Farewell bottle jack press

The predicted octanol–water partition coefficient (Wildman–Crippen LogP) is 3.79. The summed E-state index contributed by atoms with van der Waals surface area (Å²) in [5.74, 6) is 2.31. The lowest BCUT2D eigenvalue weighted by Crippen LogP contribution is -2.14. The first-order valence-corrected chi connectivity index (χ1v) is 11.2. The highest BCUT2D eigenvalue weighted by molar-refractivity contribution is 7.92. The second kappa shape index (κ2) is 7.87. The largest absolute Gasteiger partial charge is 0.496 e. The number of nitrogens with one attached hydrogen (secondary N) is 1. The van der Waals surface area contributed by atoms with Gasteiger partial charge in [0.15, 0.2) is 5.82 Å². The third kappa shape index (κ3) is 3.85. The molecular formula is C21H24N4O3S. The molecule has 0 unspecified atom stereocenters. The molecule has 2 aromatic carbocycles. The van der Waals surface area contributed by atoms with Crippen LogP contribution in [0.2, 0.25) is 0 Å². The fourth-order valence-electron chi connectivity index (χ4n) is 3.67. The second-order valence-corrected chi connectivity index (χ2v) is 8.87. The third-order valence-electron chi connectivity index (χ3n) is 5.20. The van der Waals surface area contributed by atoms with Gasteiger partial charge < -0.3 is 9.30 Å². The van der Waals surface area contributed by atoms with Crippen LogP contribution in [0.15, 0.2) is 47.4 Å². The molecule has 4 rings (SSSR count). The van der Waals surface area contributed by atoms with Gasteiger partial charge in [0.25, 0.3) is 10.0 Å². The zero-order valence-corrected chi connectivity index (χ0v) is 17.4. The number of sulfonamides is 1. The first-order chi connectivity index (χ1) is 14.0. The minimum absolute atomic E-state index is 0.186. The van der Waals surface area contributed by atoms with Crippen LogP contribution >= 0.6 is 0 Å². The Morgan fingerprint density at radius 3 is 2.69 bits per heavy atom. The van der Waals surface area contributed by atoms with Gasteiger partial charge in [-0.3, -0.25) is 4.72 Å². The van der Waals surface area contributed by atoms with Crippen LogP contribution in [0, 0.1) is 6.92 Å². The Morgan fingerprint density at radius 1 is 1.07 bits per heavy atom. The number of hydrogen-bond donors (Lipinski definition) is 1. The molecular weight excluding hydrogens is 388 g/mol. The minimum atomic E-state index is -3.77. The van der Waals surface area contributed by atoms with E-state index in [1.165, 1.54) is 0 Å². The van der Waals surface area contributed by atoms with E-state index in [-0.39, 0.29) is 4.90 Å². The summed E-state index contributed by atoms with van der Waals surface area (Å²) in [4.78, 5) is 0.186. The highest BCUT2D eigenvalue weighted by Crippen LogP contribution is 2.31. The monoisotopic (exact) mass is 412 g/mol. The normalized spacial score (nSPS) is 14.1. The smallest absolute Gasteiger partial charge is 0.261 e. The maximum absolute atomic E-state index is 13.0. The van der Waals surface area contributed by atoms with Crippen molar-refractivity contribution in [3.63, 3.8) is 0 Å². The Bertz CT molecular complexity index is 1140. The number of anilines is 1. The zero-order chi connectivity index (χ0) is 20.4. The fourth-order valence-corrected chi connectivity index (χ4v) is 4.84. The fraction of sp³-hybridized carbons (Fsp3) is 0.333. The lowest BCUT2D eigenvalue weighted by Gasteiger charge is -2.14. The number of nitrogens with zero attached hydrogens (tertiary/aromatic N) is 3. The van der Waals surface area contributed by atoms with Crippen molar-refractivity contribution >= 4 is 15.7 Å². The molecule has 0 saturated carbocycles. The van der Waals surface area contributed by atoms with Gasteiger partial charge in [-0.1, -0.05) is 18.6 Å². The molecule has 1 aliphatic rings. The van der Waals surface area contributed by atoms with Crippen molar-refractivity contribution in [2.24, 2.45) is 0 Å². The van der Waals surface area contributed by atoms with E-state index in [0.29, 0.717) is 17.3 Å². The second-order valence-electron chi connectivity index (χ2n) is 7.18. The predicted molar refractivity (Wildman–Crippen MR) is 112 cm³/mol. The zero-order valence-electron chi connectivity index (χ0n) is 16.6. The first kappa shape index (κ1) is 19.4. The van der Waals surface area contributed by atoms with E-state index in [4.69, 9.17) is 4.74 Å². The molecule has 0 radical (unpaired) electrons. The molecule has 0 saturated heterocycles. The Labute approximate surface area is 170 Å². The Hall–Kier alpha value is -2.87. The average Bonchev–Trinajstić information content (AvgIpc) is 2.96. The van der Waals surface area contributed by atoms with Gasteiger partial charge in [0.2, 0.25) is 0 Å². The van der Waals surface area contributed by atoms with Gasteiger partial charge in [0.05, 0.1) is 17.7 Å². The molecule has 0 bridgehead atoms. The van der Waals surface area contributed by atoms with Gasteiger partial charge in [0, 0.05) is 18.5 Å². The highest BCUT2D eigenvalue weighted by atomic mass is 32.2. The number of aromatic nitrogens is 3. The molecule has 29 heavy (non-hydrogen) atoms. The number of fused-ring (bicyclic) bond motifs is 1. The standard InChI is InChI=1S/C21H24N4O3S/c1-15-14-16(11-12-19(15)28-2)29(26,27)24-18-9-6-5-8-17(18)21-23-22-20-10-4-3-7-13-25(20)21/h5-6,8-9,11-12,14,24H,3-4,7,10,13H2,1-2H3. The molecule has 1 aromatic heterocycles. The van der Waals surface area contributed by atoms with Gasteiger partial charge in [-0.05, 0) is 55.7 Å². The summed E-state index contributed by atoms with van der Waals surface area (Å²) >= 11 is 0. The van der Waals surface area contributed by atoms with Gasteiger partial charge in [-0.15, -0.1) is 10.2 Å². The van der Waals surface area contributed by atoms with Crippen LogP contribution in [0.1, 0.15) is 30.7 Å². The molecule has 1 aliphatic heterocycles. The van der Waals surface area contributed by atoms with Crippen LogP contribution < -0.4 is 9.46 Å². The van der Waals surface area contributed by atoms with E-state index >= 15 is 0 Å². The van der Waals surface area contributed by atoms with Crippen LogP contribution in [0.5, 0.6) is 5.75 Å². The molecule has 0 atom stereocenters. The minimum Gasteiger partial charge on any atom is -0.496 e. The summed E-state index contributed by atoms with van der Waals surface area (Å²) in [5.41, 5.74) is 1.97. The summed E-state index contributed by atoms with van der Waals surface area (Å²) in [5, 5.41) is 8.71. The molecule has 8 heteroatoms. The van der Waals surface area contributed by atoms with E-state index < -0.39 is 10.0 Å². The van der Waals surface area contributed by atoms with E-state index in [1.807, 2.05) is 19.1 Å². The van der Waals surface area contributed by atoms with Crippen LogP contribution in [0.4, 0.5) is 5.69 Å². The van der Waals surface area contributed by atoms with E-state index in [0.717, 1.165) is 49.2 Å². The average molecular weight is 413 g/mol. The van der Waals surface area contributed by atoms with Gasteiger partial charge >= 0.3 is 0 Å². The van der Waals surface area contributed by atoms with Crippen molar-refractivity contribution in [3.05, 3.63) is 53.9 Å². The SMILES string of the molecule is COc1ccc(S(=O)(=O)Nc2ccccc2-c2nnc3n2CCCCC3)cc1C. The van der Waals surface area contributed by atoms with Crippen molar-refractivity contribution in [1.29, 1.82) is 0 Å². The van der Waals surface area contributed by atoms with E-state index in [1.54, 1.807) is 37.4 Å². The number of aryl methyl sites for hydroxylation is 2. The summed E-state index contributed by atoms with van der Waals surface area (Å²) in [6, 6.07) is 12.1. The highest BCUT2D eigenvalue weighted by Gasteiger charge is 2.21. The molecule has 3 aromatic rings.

It's a hard decision to make but I just don't reckon this thing will qualify as carry-on luggage. My 6-tonne bottle jack press now needs a good home so I'm looking for a printmaker who is keen to be good to her. Today is our final Sunday at the Strandhill People's Market in Strandhill, Sligo, and I'll be bringing the press out and be assessing the submissions of potential suitors. This machine was designed and handmade by Graham Reid and myself mid-2015 in his workshop which is nestled deep in the heart-melting beauty of the Sligo backcountry. While there are instructables online as to how to build one of these for yourself on the cheap, the results just didn't come anywhere near close to looking this sexy. We tooled around for days cherry-picking various elements that would both look sexy and be highly functional. We had sketches and a vague plan but kept the specifics loose enough to benefit from a creative repurposing of workshop and skip scraps as much as possible. Some coin was thrown down for the bottle jack heart and stainless steel rods and bolts (essential for seaside studios). The press is simply a pleasure to work with. Previous to this all my linocuts were printed with the tried and true method of using the back of a wooden spoon. I've treasured that spoon and it sports a high polish as a result of the work it's done. The functionality and sizeof it means that it won a place the lottery of odds and ends being shipped in our move back to Australia. My beautiful bottle jack press however will be re-homed and remain here in Ireland. Sure, we'll send postcards to each other but how long can you maintain the magic for? Soon enough she'll have the hands of her new owner caressing her polished surfaces, stroking her springs, giving in to the sensational nuances of an altered grip on the handle and, at the the final twist of her release valve at the point of maximum compression, maybe her breathless exhalation will be something... something different. Farewell my beauty.